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Foundations of Medicine – student impacts home and abroad

Fall Semester Foundations of Medicine students implemented awe-inspiring CAPStone projects that had major impacts in both their local and global communities. Two group projects will be highlighted below; Mental Health in Middle School and Rounding Up Undies: Uganda.

Mental Health in Middle School

  • Grace Rudman –         “My group wanted to educate middle school [students] about mental health because when we were in middle school, we didn’t know much about mental health and resources available [to us].”
  • Annamarie Hilton –      “I have seen disparities in pediatric mental health services and wanted to give kids information about mental health that I would have wanted at that age.”
  • Makenna Rohr –          “I am extremely concerned with the mental health of people in middle school and high school, especially in this area, and wanted people to have a better understanding of what mental health actually is.”
  • Thomas Rodriguez –   “We went to three different middle schools to talk to the 8th graders. We had a presentation that got the students involved and kept them engaged. I feel that our presentation gave the 8th graders a lot of good resources and knowledge about mental health.”
  • Annamarie Hilton –      “We tried to make it interactive and talk without patronizing them.”
  • Makenna Rohr –          “We also included basic background knowledge about what mental health is and how to maintain it.”
  • Grace Rudman –         “And we stressed that having a mental illness does not make someone crazy.”
  • Annamarie Hilton –      “Together we communicated with professionals through email, phone, and [face-to-face] meetings. We talked with principals, counselors, teachers, and people from the district.”
  • Makenna Rohr –          “We got feedback from the Director of Student Support Services for the district, Sondra Wallace, and keynote speaker Dr. Julie Connor. They gave us a lot of great feedback and made our presentation stronger.”
  • Hassani Bockelman – “We asked the students to write on a notecard [ranking] their knowledge about mental health from 1 to 4 before and after we gave our presentation.”
  • Makenna Rohr –          “…to see how successful it was. The average went up about 1.4 points.”

Rounding Up Undies: Uganda

  • Grant King –                “Our CAPStone focused on a subproject of Medical Missions called Rounding Up Undies: Uganda and we raised money for [hygiene] kits which are sent to Uganda and given to women.”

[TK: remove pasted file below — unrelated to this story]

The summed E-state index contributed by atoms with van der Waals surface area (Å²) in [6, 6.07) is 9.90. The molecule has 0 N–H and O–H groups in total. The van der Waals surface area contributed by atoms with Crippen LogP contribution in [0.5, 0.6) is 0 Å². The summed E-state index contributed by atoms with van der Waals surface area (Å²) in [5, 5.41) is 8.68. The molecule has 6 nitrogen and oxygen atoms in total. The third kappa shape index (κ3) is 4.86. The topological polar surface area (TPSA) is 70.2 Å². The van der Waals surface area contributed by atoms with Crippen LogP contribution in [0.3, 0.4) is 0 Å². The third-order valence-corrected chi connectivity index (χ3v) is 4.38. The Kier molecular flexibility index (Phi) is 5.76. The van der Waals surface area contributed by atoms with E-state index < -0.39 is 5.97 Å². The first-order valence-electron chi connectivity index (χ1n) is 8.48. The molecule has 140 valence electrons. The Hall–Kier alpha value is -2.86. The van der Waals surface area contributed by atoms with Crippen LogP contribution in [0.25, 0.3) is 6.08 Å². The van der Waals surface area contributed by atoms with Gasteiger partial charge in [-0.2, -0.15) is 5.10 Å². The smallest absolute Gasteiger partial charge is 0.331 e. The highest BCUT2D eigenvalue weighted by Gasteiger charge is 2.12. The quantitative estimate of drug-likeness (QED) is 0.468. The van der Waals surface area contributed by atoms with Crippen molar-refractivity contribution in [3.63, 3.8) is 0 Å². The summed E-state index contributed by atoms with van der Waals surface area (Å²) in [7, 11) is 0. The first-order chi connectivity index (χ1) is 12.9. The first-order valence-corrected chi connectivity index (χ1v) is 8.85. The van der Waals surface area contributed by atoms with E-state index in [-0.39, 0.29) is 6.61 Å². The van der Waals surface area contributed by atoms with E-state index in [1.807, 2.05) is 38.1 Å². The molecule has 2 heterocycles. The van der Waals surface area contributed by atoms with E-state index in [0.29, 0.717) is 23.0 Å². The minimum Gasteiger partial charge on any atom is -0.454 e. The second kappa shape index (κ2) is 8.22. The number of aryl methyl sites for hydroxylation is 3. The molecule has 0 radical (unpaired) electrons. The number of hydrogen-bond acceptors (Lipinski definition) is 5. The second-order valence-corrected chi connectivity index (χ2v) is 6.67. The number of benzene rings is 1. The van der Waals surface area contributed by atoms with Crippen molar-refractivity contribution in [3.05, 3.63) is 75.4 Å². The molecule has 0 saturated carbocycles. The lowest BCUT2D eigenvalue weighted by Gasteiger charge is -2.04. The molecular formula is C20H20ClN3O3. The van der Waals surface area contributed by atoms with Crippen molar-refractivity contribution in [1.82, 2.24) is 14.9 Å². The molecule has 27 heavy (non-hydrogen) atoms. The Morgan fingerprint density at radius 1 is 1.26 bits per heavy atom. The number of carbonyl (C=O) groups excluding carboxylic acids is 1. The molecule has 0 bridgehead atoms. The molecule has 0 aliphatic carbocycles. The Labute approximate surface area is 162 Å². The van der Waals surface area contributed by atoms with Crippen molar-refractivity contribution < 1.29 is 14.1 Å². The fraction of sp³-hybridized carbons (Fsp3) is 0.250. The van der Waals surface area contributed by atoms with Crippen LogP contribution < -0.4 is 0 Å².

• Olivia Baxter –             “I worked on this project alone before bringing it to CAPS because it is so important to me. I believe that everyone that is able should give to those less fortunate.”
  • Sarita Chowdhury –     “Witnessing health disparities in countries like Bangladesh, I knew I wanted my CAPStone to aid [other] nations. When I heard about Medical Missions Foundation- Rounding Up Undies: Uganda, I knew that I could impact hundreds of women.”
  • Lily Cook –                   “We learned that women were forced to miss more school due to this. This created an endless cycle of poverty. Getting them these supplies will hopefully start to end this cycle…Living in an area that has all these basic resources made us recognize that we could make a change.”
  • Sarita Chowdhury –     “Before we started fundraising… we had to brainstorm and research effective methods to reach our goals. This was a [lengthy] process as we organized business cards, posters, social media campaigns, etc.”
  • Olivia Baxter –             “This project required a lot of collaboration. We communicated with stakeholders and… collaborated with large businesses for donations.”
  • Sarita Chowdhury –     “Our project raised $3,700 for women who don’t have basic hygienic needs and menstrual products.”
  • Olivia Baxter –             “We were able to raise enough money to impact and create menstrual kits for over 370 women.”
  • Dawson Plaster –        “As a student concerned about widespread health disparities between communities and countries across the globe, I believe that our project did a lot of good. I wanted to get involved to lessen the gap between the quality of health in various communities, and we helped accomplish that.”